Thursday, 1 July 2010

Words of Prayer, Words of Kindness - 4


This weeks Tehillim Reminder with its Words of Prayer, Words of Kindness is prepared, compiled and sent out in the merit of
Shabtai Ephraim HaLevi ben Beila and Esther Naomi bas Devora
for Refuat haNefesh and Refuat HaGuf

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Shmiras HaLashon Thought (Guarding Our Tongues)

The King's Guard:

If someone were appointed by a king to guard his royal treasures, he would guard those valuables with complete concentration. If robbers had already plundered a portion of the king's wealth, the guard will intensify his watchfulness to prevent further loss. We are in the same situation. All too often we have spoken Lashon Hara in the past; we must dedicate ourselves to the prevention of recurrences. (Guard Your Tonuge – Adapted from the Chofetz Chaim by Rabbi Pliskin)


Bitachon Thought

In the previous two emails we began to talk about trusting in G-d even and especially in times of trouble. The Talmud provides us with a story that illustrates this level of trust in action. Once Rabbi Akiva went on a journey, along his travels he came to a town and began to seek accommodation for the evening. Each place he went to, Rabbi Akiva was refused entrance. Trusting in G-d completely, each closed door that Rabbi Akiva encountered his response was: "Everything G-d does is for the best"

Finally, having exhausted all inns or teverns to spend the night, Rabbi Akiva turned to a nearby forest and settled down for the night. With him, Rabbi Akiva had a lamp, a rooster to wake him and a donkey to travel on his way. As night fell, suddenly a wind came up and blew out his lamp. A cat came and ate his rooster. Then a lion came and ate his donkey. To each apparent disaster Rabbi Akiva responded as above "Everything G-d does is for the best"

When morning came, Rabbi Akiva found that in the middle of the night, a band of violent robbers came and sacked the town and took all the inhabitants captive. When Rabbi Akiva heard this, he responded "Now I see that everything G-d does is for the best. Had the wind not come to blow out my lamp, the robbers would have seen me. Had the cat not come to eat my rooster, or the lion to eat my donkey, the animals might have made a noise in fright and alerted the robbers to where I was. This way, no-one knew that another person was there, lying down for the night in the forest."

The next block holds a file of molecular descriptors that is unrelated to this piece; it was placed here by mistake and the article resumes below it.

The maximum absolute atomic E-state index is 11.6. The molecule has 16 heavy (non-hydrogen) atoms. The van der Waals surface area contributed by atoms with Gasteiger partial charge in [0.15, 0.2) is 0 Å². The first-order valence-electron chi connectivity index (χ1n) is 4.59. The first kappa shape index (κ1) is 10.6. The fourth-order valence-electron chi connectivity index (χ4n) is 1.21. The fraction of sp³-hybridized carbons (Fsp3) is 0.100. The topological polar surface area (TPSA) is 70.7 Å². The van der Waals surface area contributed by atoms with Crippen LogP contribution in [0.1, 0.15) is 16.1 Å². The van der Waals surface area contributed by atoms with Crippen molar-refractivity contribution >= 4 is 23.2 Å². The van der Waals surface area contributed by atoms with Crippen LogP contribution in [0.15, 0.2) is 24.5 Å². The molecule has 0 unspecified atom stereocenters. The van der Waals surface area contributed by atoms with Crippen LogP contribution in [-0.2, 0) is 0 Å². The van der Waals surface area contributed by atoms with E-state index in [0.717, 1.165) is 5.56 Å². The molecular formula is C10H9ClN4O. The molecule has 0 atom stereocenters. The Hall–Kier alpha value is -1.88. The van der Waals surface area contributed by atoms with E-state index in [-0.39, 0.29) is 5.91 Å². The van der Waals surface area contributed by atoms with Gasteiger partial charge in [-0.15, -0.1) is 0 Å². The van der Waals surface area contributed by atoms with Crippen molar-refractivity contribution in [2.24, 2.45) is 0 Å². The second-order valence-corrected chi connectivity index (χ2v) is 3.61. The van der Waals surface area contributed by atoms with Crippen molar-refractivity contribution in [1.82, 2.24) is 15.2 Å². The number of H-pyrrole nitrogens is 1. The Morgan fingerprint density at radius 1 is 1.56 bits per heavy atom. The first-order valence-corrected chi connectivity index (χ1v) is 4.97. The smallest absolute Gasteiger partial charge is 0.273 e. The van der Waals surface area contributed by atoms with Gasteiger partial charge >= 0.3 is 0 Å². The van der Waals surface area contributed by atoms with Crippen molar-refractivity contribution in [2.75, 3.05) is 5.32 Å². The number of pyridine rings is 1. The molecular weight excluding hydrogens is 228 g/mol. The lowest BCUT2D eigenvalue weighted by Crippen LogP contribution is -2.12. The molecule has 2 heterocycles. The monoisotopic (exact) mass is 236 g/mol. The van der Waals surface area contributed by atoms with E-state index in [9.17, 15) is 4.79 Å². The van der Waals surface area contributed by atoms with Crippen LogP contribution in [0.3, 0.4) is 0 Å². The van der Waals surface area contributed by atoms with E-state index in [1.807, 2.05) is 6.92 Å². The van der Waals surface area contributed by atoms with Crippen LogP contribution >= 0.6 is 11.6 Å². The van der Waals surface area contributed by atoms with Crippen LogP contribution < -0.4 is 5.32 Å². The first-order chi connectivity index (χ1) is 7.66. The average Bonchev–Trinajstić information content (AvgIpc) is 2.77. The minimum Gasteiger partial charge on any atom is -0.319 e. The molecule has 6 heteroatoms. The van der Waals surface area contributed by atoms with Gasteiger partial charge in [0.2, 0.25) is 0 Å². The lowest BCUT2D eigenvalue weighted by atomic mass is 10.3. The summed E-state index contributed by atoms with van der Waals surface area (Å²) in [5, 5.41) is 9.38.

Too often in life, we get caught up with being angry when the first person closes the door and turns us away, rather than having the patience and faith to see the event through to its conclusion. Rabbi Akiva teaches us a powerful lesson.

Tehillim Thought

"Many of the psalms were composed to be sung by the Levites in the Temple, with musical accompaniment, and such psalms generally begin by naming the instrument upon which they would be played. Many of the psalms are attributed to authors other than David, but according to one view in the Talmud, he was the author of them all, presumably drawing upon ideas or tests and weaving them into his own compositions.

Whatever the authorship of the psalms, one thing is certain: Since the day it was composed, the Books of Psalms has become interwoven with the souls of countless Jews. The psalms are part of the daily prayers. They are recited at moments of illness and crisis. They are chanted joyously in times of good fortune and when heartfelt prayers have been answered. The last verse of the Book proclaims: 'Let all souls praise G-d, Halleluka' The sages expound homiletically that the verse also means to teach: 'Praise G-d for every breath that you are privileged to take.' This degree of gratitude that sees everything – even as automatic an act as drawing a breath – as a Divine gift is one of the countless teachings of David. It is the soul that permeates the entire Book of Psalms." (From the last two paragraphs of the introduction to the book of psalms in the Artscroll Edition of Tanach – The Torah, Prophets and Writings)

May we all be zocher to master complete trust and faith in G-d, to guard our tongues and to find comfort and salvation through the reciting of Tehillim.

This week's list of names can be found on our website Torah Online 

May we be zocher this year to enjoy the three weeks being transformed into a time of the greatest celebration, even before we reach Tisha B'Av

We look forward to hearing very good news.

Shabbat Shalom

Shoshanah


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